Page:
2005 Salt Lake City Annual Meeting (October 16–19, 2005)

Paper No. 27
Presentation Time: 1:30 PM-5:30 PM


DUGGAN-HAAS, Donald, Department of Educational Studies, Colgate University, 418 Alumni Hall, 13 Oak Drive, Hamilton, NY 13346, ROSS, Robert M., Paleontological Research Institution, 1259 Trumansburg Road, Ithaca, NY 14850 and HUMBERT, S. Elizabeth, Paleontological Rsch Institution, 1259 Trumansburg Road, Ithaca, NY 14850, rmr16@cornell.edu

The ReaL (REgional and Local) Earth System Inquiry project facilitates inquiry-oriented teaching about local and regional geology through professional development (PD) and associated materials. Real-world geology is a good candidate for inquiry because: (1) questions can be asked that draw on knowledge that students bring to the classroom, increasing relevance, engagement and esteem, and building from prior conceptions, (2) inquiry is facilitated by hands-on experiences, which invites the use of abundant local natural objects; and (3) our ultimate goal is for students to leave the class asking (and answering) questions in their own lives, which will likely involve their own region. The PD explicitly targets beginning secondary school teachers and those new to teaching Earth science, who are relatively likely to struggle with applications of real-world Earth science to their generalized curricula.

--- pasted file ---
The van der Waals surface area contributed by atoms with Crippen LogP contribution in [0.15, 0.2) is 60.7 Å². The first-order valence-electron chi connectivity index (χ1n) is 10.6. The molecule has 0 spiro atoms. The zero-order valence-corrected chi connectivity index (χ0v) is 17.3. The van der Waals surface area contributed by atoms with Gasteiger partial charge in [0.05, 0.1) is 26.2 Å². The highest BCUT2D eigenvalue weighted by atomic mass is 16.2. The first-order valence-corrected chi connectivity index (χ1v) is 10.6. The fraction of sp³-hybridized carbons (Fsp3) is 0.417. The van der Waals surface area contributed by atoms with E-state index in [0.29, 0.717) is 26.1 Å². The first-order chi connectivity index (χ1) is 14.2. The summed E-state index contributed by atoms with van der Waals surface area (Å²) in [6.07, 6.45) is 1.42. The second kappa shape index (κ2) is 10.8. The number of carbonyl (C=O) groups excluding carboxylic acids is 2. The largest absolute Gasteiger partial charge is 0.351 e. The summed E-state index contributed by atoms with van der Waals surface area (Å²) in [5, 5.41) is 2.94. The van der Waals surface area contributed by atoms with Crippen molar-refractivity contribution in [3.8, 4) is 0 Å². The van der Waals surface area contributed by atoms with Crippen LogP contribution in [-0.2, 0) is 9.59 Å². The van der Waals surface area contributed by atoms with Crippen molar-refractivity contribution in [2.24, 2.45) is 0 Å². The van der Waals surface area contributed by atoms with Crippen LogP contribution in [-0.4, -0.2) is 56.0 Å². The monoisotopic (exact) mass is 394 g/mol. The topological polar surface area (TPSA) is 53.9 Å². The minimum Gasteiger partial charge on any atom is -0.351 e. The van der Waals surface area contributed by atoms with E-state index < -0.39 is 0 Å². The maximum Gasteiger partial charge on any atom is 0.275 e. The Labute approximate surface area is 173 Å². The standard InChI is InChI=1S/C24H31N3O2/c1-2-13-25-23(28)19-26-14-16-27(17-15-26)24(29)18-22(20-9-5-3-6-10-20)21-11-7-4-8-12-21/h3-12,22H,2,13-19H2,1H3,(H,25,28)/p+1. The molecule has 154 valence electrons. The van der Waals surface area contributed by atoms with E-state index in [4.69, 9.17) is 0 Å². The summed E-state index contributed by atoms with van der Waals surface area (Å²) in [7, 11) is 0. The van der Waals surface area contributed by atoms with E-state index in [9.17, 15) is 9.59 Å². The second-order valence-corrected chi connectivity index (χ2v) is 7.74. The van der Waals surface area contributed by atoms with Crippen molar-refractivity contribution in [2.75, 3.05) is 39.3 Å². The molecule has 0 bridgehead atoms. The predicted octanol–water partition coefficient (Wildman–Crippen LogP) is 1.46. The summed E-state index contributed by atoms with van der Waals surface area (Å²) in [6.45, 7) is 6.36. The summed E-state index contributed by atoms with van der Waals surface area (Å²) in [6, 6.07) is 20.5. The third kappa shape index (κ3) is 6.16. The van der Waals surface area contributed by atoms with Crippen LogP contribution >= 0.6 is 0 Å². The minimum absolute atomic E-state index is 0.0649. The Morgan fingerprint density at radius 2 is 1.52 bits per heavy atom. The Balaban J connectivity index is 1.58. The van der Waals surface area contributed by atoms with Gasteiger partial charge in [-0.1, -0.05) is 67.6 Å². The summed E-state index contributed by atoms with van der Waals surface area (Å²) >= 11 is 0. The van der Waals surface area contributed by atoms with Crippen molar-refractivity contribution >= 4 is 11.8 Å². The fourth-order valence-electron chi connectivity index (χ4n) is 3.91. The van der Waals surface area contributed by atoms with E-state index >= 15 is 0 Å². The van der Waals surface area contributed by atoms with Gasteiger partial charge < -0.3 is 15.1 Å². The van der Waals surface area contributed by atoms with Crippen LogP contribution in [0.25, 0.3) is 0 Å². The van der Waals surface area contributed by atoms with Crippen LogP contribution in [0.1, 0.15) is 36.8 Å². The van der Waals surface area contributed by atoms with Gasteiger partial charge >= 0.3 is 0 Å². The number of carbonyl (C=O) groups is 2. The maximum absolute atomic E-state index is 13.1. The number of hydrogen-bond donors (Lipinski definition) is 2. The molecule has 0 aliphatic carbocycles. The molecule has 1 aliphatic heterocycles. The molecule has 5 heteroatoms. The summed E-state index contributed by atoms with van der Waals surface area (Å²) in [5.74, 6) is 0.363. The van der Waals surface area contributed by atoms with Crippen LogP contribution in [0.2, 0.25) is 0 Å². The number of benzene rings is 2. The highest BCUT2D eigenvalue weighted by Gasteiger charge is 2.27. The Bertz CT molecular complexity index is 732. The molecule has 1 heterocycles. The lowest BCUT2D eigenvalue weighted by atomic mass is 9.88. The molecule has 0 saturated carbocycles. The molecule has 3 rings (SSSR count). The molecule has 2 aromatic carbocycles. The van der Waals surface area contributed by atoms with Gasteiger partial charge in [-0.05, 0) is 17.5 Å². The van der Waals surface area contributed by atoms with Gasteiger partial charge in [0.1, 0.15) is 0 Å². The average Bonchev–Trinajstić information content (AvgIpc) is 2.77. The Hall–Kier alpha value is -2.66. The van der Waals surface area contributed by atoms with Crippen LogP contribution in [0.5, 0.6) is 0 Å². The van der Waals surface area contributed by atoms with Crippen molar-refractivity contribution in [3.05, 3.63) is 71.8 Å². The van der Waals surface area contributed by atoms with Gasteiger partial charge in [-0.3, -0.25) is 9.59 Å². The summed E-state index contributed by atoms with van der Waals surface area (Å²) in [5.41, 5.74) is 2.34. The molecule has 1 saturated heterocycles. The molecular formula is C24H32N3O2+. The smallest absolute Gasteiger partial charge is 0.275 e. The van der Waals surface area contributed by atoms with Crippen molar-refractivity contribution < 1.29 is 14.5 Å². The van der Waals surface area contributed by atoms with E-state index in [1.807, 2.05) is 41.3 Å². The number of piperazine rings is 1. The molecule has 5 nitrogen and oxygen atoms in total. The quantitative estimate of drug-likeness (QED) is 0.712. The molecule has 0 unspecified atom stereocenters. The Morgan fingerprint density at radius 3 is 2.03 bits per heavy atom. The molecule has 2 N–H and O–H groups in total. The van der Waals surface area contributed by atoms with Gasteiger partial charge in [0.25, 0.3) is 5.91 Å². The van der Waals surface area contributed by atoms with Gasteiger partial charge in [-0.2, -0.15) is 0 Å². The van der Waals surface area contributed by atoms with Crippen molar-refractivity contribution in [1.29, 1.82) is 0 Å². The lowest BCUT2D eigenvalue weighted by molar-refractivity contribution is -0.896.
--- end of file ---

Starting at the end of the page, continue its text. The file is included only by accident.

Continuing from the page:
A week-long summer institute targeted skill development in inquiry-oriented approaches to the teaching of local and regional geology. Since the structure and funding of secondary schools typically provides few opportunities for field trips, the PD concentrated on providing tools for teachers to bring real-world geology into the classroom for problem- and discussion-based learning. In the Institute teachers participated collaboratively in learning how to collect images, video, and specimens from the field for virtual field trips that can be used to address specific pedagogical goals.

An existing resource that provides content knowledge for the PD, The Teacher Friendly Guide to the Geology of the Northeastern U.S. (Ansley, 2000), is being revised to more directly support inquiry-oriented teaching; this year revision of the Guide is part of the PD. The resource is integrated into a yearlong PD experience including the institute, electronic-network among the teachers, carefully chosen teacher mentors, and classroom-based evaluation. After the institute, teachers are to take their students both on the collaboratively-designed fieldtrip and on self-designed virtual fieldtrips. The virtual fieldtrips undergo a peer-review process in which teachers evaluate each other's work using criteria they helped to develop. Effective approaches will be captured in video and vignettes to be shared with other teachers.